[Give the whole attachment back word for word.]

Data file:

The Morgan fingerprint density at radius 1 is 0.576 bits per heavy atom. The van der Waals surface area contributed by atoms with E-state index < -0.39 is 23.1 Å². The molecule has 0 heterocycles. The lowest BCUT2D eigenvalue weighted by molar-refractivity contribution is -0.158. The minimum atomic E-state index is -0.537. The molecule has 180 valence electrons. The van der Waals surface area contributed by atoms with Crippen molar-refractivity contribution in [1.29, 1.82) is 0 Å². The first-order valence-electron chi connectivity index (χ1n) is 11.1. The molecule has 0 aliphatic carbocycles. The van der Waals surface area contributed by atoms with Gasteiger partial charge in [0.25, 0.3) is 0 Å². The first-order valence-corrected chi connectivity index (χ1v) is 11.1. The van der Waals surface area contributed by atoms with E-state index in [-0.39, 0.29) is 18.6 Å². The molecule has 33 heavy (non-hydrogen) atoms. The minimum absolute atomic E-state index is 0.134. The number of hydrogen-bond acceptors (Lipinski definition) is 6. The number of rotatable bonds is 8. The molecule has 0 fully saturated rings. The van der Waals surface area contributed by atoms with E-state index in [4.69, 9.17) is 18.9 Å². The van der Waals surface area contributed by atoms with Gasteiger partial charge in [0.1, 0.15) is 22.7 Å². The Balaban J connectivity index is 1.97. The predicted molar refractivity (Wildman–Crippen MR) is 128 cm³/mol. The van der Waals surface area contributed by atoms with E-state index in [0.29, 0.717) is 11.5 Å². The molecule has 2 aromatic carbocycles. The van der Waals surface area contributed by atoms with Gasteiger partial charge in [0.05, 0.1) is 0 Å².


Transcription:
The Morgan fingerprint density at radius 1 is 0.576 bits per heavy atom. The van der Waals surface area contributed by atoms with E-state index < -0.39 is 23.1 Å². The molecule has 0 heterocycles. The lowest BCUT2D eigenvalue weighted by molar-refractivity contribution is -0.158. The minimum atomic E-state index is -0.537. The molecule has 180 valence electrons. The van der Waals surface area contributed by atoms with Crippen molar-refractivity contribution in [1.29, 1.82) is 0 Å². The first-order valence-electron chi connectivity index (χ1n) is 11.1. The molecule has 0 aliphatic carbocycles. The van der Waals surface area contributed by atoms with Gasteiger partial charge in [0.25, 0.3) is 0 Å². The first-order valence-corrected chi connectivity index (χ1v) is 11.1. The van der Waals surface area contributed by atoms with E-state index in [-0.39, 0.29) is 18.6 Å². The molecule has 33 heavy (non-hydrogen) atoms. The minimum absolute atomic E-state index is 0.134. The number of hydrogen-bond acceptors (Lipinski definition) is 6. The number of rotatable bonds is 8. The molecule has 0 fully saturated rings. The van der Waals surface area contributed by atoms with E-state index in [4.69, 9.17) is 18.9 Å². The van der Waals surface area contributed by atoms with Gasteiger partial charge in [0.1, 0.15) is 22.7 Å². The Balaban J connectivity index is 1.97. The predicted molar refractivity (Wildman–Crippen MR) is 128 cm³/mol. The van der Waals surface area contributed by atoms with E-state index in [0.29, 0.717) is 11.5 Å². The molecule has 2 aromatic carbocycles. The van der Waals surface area contributed by atoms with Gasteiger partial charge in [0.05, 0.1) is 0 Å².